4 Tips to Introduce an ADHD Child to Systems and Structures
Systems and structures help us tame the chaos of life with ADHD, bringing order to our homes and more confidence and happiness to our lives. Easier said than done, isn't it? For systems and structures to work, you have to put them in place! That can be tricky, especially when children are older. Whether we're talking about morning checklists, a hand gesture to delay attention-seeking behaviors, or code words to facilitate communication, how do you do it? How do you increase the likelihood that systems will be used and effective in helping the whole family cope with ADHD's challenges?
A few tips to keep in mind when introducing systems and structures to your child:
1. Create a relationship of trust.
We begin developing this relationship from day one. It tells them:
- It's ok to cross the street; I have your hand.
- It's all right to take a chance and talk to that classmate; I'll be there when you get home.
- It's ok to make checklists, use code words, have me check your homework; I'm your parent, and that's what I do.
A relationship of trust tells them you're not going to do anything whacky and crazy – though teens tend to think everything we do is whacky and crazy. They need to feel safe. Our job is to have their backs – and to make sure they know it.
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2. Make it easy.
Life is so complicated. Why add to the stress if you can possibly help it! If, for instance, you are going to use a reward system, try to keep it simple. Sometimes, we're so invested in making a really good plan or chart that we lose sight of the goal.
These rewards are for these behaviors; if you do this in the morning, you can earn points, but if you don't do X, then you can't carry your points over. And if you don't have this many points, you can't do that activity.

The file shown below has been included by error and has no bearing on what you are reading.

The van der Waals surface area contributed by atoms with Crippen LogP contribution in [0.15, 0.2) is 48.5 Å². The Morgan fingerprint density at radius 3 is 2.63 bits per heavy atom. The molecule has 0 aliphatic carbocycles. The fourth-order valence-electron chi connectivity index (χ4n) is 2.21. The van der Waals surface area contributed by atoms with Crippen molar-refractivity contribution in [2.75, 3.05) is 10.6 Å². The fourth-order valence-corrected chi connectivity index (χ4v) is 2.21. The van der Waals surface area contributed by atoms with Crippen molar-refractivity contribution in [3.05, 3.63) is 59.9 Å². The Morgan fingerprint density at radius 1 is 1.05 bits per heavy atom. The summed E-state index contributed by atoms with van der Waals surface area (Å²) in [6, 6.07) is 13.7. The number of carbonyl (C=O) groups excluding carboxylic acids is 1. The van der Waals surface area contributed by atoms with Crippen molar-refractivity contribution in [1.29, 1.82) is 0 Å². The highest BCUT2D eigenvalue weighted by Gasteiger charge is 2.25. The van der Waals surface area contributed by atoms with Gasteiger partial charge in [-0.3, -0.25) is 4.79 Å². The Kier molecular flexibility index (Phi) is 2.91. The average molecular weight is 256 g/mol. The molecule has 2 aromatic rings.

It's like a confusing cellphone plan! It's too much. Simplify, simplify, simplify. Make your systems and structures easy enough to understand and integrate into daily life. An electronics company recently put out a great campaign with the tagline, “So easy, even an adult can figure it out.” That's good advice to apply to your systems and structures!
3. Get buy-in.
Your kid has to understand and see value in the systems and the structures. Is it reasonable? Can I do this? Do I want to do this? Is it going to work? Remember, the ADHD brain will not do anything if it's not genuinely interested and motivated. So what's in it for your child?
4. Understand your child.
What motivates your child? What type of disposition does she have? If our kids don't buy into a plan, a system, or a structure, our natural response might be, “Why can't I ever get you to do anything?” The implication, though perhaps unstated, is, “What's wrong with you?”
When we come from a place of curiosity, rather than judgment, we might consider, instead: “What's going on with my child? Is he trying to assert his independence? Is he unmotivated by what I'm putting out there? Does he not see value in this system and structure? Is it too complex? Or is he worried because someone was unkind to him on the bus today, and he's so distracted that he's not even paying attention to what I'm saying?”
Be curious and look at what's going on underneath. This will help you develop strategies that work for your child, for you, and for your family. That's what will net you critical buy-in.
It takes patience and persistence to lay the groundwork for effective systems and structures. The results are well worth it – your child makes it to the bus without forgetting homework, or goes to bed without a meltdown, or remembers to take medication without prompting. That kind of progress fosters independence and success – and, at the end of the day, that's what we're trying to help our kids achieve.